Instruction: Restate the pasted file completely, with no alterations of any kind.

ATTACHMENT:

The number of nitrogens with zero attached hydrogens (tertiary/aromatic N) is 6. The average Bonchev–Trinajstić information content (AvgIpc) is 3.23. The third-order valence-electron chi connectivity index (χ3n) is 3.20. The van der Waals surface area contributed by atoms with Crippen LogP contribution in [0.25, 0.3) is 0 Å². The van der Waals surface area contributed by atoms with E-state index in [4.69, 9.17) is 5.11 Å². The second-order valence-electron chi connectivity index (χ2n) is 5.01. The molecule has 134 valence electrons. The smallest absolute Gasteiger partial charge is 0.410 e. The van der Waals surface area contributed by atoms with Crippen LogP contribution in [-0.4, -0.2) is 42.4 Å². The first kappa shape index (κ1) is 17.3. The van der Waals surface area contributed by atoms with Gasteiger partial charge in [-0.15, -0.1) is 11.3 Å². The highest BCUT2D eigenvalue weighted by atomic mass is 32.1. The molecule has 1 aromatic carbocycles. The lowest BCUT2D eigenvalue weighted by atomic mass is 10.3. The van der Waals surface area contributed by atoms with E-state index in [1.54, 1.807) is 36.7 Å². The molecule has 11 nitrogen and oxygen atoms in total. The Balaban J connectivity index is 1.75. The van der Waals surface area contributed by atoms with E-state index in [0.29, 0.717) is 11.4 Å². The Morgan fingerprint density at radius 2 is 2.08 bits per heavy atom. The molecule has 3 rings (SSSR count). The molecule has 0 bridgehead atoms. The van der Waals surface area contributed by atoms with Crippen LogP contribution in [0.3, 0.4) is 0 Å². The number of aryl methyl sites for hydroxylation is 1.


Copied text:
The number of nitrogens with zero attached hydrogens (tertiary/aromatic N) is 6. The average Bonchev–Trinajstić information content (AvgIpc) is 3.23. The third-order valence-electron chi connectivity index (χ3n) is 3.20. The van der Waals surface area contributed by atoms with Crippen LogP contribution in [0.25, 0.3) is 0 Å². The van der Waals surface area contributed by atoms with E-state index in [4.69, 9.17) is 5.11 Å². The second-order valence-electron chi connectivity index (χ2n) is 5.01. The molecule has 134 valence electrons. The smallest absolute Gasteiger partial charge is 0.410 e. The van der Waals surface area contributed by atoms with Crippen LogP contribution in [-0.4, -0.2) is 42.4 Å². The first kappa shape index (κ1) is 17.3. The van der Waals surface area contributed by atoms with Gasteiger partial charge in [-0.15, -0.1) is 11.3 Å². The highest BCUT2D eigenvalue weighted by atomic mass is 32.1. The molecule has 1 aromatic carbocycles. The lowest BCUT2D eigenvalue weighted by atomic mass is 10.3. The van der Waals surface area contributed by atoms with E-state index in [1.54, 1.807) is 36.7 Å². The molecule has 11 nitrogen and oxygen atoms in total. The Balaban J connectivity index is 1.75. The van der Waals surface area contributed by atoms with E-state index in [0.29, 0.717) is 11.4 Å². The Morgan fingerprint density at radius 2 is 2.08 bits per heavy atom. The molecule has 3 rings (SSSR count). The molecule has 0 bridgehead atoms. The van der Waals surface area contributed by atoms with Crippen LogP contribution in [0.3, 0.4) is 0 Å². The number of aryl methyl sites for hydroxylation is 1.